The essentials of the event are partly recorded on Schurr’s body warn camera and a civilian cell phone recording. Schurr made a traffic stop on the car that Lyoya was operating. During Schurr’s dialogue with the car’s occupants, he mentions that the license plates do not match the vehicle. Lyoya gets out of the car against Schurr’s instructions. They struggle. Schurr repeats the command to “stop resisting” multiple times during a two-minute struggle. Schurr’s Taser was heard triggered at least twice and it was a struggle over the Taser that resulted in the shooting.

During the struggle, Schurr unholsters his duty weapon and fires one round that enters Lyoya at the back of the head. There are the talking points for the cry to imprison Schurr for life – it was only a traffic stop, the officer failed to de-escalate, the driver was a different skin color than the officer, deadly force was not necessary, it’s fundamentally unfair to shoot a person from behind.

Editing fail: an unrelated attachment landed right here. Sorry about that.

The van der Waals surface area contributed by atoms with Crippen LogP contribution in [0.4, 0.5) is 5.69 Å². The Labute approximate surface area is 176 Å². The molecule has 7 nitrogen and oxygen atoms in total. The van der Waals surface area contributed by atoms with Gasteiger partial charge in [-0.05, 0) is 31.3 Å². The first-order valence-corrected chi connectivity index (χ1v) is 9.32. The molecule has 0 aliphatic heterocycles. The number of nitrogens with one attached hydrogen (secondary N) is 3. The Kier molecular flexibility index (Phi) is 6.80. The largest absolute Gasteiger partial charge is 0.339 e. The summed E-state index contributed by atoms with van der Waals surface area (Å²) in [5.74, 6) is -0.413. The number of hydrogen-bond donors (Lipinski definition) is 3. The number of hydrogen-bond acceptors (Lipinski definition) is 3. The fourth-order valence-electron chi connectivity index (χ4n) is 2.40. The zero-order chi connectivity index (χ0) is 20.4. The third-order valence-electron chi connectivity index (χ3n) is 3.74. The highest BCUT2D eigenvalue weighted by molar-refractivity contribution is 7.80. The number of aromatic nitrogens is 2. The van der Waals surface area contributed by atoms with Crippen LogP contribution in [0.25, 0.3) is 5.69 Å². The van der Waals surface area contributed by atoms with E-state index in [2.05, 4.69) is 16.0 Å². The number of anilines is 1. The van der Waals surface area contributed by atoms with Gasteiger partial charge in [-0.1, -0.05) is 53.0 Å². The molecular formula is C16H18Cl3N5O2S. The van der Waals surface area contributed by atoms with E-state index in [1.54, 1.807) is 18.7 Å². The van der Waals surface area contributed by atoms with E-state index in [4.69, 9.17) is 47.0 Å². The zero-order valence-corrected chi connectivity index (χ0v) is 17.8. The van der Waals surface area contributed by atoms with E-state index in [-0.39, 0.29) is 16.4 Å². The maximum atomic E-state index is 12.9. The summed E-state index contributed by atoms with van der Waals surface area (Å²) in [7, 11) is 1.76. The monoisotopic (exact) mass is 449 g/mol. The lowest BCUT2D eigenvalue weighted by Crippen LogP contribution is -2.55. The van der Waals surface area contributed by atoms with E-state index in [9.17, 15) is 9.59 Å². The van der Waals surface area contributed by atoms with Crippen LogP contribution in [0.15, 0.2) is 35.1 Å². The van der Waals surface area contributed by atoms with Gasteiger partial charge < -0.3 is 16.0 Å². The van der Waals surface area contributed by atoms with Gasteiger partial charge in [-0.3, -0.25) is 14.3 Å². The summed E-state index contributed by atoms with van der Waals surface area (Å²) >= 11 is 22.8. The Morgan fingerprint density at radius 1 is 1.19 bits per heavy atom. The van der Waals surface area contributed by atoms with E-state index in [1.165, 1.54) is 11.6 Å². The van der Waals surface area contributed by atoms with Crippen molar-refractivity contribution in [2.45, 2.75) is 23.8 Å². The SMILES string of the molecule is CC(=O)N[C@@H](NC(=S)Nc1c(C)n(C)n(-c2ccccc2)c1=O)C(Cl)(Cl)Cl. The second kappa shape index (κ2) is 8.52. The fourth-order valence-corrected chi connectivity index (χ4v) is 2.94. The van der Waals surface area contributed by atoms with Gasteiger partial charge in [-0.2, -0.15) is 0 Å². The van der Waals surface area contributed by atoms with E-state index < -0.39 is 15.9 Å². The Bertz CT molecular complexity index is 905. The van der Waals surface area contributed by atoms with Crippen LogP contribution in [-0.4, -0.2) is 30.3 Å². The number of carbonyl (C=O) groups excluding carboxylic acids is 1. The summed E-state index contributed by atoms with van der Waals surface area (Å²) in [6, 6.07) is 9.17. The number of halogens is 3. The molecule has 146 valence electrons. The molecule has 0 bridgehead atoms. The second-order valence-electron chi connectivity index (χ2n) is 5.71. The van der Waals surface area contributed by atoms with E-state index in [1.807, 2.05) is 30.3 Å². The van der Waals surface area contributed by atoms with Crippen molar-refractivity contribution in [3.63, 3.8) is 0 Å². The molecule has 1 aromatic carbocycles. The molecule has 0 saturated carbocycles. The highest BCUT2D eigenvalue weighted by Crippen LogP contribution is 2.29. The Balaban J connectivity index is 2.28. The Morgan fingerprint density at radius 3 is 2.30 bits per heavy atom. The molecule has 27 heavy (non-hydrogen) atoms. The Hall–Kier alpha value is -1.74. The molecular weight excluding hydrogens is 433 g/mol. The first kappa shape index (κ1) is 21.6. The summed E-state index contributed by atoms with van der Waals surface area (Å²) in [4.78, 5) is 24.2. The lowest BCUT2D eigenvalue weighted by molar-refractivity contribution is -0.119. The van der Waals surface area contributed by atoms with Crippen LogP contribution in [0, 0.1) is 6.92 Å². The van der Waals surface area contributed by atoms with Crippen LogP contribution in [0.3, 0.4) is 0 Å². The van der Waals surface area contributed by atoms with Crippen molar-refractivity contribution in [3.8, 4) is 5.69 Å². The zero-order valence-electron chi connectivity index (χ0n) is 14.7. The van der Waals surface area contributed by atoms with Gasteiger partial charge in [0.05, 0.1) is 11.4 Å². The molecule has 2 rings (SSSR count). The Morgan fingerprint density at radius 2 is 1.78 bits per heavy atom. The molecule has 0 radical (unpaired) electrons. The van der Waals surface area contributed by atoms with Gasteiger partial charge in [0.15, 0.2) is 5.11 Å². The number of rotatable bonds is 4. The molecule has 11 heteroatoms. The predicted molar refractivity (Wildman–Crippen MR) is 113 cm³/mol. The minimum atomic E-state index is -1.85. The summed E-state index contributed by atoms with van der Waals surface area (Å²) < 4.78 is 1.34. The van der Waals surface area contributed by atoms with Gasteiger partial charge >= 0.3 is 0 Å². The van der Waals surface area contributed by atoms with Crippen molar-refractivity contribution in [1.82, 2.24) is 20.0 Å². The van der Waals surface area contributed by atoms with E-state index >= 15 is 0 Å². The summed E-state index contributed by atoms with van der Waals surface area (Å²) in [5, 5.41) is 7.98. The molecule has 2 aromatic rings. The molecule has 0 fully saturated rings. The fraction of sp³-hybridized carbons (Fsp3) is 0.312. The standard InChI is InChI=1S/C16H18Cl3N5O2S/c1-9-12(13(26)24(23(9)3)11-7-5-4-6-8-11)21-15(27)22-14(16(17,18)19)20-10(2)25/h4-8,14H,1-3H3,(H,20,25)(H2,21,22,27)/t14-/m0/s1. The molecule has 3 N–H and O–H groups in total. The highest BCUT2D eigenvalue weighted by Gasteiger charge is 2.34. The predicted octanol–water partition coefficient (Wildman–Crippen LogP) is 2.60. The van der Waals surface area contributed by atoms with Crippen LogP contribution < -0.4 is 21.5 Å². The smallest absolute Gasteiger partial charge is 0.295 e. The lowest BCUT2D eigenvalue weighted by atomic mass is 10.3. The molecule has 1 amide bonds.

Here are the talking points from a police perspective, at least for this writer. Mismatched plates can be anything from a mistake on the owner’s part, to borrowed plates from a friend’s car to stolen plates, to a stolen car. An officer investigating the mismatch cannot assume that is an error or an opportunity to collect a fine from a citizen. The assumption that the car might be stolen comes with a host of possibilities. The car may have been violently taken. The car may be part of an organized crime ring. The car may be used in drug trafficking in order to avoid civil forfeiture of the owner’s vehicle. The driver may resist violently if they are at risk of a felony charge, or a parole revocation for the offense.